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'Don't Do This': Lakewood Police Agent Ashley Ferris Describes Taking Down Shooting Spree Suspect During Gunfight

LAKEWOOD, Colo. (CBS4) – The Lakewood police agent who saved lives after killing an active shooter in December of last year is sharing her story of heroism for the first time with the community. Lakewood Police Agent Ashley Ferris was shot and wounded at the end of December after engaging in a gunfight with an armed suspect who was linked to a multi-city shooting spree at Denver metro tattoo shops.

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Ferris, who is recovering from gunshot wounds to her abdomen and leg, said she still vividly remembers the night she encountered the shooter. She said she was aware of reports of several shootings at tattoo parlors around Lakewood and Denver that evening. Denver Police had identified the suspect's vehicle description and sent out an alert for nearby agencies to be on the lookout.

An agent in Lakewood radioed in that he saw the vehicle driving through Lakewood. Following a hunch, Ferris said she decided to proactively go and stand guard near a tattoo parlor.

"There was a tattoo shop to the north of me that I thought he could be headed towards," Ferris said. "Sure enough, he walked up to me."

Ferris said she noticed the suspect due to his protective gear. However, at first glance, she was not sure if he was a threat or not as a suspect description had not been released.

"He was wearing a police vest and was loading magazines. So, I wasn't sure if he was from another agency," Ferris said.

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Ferris said she approached the suspect and had a short conversation. She asked him where he was coming from, and he responded by saying the bank. At the time Ferris said she was unaware that there were shots fired at a nearby bank just moments before.

After asking if he was a security guard at a nearby company, Ferris said she knew something was off. Following a hunch, Ferris said she knew the man she was talking to was the suspect in the other area shootings. When she went to make contact with him that is when the gunman reached for his waistband.

"I told him, 'Don't do this.' And, he said, 'I'll show you what I'll do,'" Ferris recalled. "And then we were engaged in a gunfight."

Ferris said she believes the gunman shot her first. She remembered being paralyzed in one leg as she fell backward. She had already retrieved her gun and started to return fire.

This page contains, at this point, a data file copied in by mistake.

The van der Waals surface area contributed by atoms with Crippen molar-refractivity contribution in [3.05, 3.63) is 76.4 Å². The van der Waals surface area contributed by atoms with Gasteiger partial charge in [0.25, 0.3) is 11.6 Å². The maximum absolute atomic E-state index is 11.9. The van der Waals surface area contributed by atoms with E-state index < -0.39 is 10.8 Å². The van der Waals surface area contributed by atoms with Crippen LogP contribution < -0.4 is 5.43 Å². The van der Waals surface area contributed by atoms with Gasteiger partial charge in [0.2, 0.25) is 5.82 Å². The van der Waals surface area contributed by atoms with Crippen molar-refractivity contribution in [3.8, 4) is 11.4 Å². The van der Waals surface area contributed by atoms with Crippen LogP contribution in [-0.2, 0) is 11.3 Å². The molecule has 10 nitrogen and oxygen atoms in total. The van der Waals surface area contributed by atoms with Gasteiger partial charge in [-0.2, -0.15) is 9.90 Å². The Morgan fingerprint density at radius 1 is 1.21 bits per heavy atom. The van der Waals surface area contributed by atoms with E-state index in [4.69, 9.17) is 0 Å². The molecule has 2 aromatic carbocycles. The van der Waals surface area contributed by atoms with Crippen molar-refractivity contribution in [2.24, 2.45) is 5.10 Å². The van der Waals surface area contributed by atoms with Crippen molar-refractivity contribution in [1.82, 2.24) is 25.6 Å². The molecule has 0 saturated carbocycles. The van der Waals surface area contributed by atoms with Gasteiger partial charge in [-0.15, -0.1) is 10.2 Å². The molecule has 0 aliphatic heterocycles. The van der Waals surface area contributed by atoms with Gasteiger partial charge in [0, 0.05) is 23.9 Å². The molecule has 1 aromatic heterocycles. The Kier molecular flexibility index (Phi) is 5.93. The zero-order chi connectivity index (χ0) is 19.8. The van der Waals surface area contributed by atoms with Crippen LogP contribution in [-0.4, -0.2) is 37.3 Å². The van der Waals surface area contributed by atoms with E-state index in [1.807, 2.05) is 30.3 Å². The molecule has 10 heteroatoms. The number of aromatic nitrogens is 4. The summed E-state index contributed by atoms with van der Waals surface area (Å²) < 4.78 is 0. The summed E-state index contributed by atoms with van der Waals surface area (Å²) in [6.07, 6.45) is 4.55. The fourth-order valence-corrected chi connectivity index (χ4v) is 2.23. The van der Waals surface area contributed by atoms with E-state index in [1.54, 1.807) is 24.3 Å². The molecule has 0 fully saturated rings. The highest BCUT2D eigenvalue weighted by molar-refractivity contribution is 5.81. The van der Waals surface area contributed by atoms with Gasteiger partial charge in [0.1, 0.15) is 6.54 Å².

"I didn't have to do much thinking, it was all very automatic," Ferris said.

As she was lying on the ground Ferris said she was confident she accurately stopped the threat.

"He made the choice to fire his gun at me, and he sealed his fate that way," Ferris said. "When I hit him, he fell, and I remember thinking, 'Okay I got him, he's down.'"

Ferris said she felt at peace, almost in another mindset, as she lay on the ground waiting for backup. She said she had lost her hearing temporarily following the gunfire. She recalled laying on the cement and peacefully thinking the lights in the shopping area were beautiful.

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Moments later her fellow officers, who she refers to as friends, arrived on scene. One picked her up and loaded her into his squad car and rushed her to the hospital. She recalled being carried into the hospital on his back.

"Thinking about that right now I still get goosebumps. It was hard for me to believe I was the officer down," Ferris said.

On Wednesday afternoon, Ferris and other officers involved in the incident were recognized by the City of Lakewood for their actions.

In the five months since the shooting Ferris has been doing rehab and visiting with a psychologist. She said, mentally, she is in a great place. She said she almost felt fortunate that she was the officer involved in the shooting as it has given her a greater outlook on life.

Physically, Ferris is nearing a full return to health. She has regained her ability to walk without the need for a walker or cane. She also no longer walks with a limp. However, she said she does have some irritation in her right leg throughout the day, comparing it to a sensation of having a sunburn.

Ferris said, once she regains her ability to run, she is looking forward to returning to patrol.

"The hardest part of this has been not being with my friends. My friends are the ones who pulled me out of there," Ferris said.

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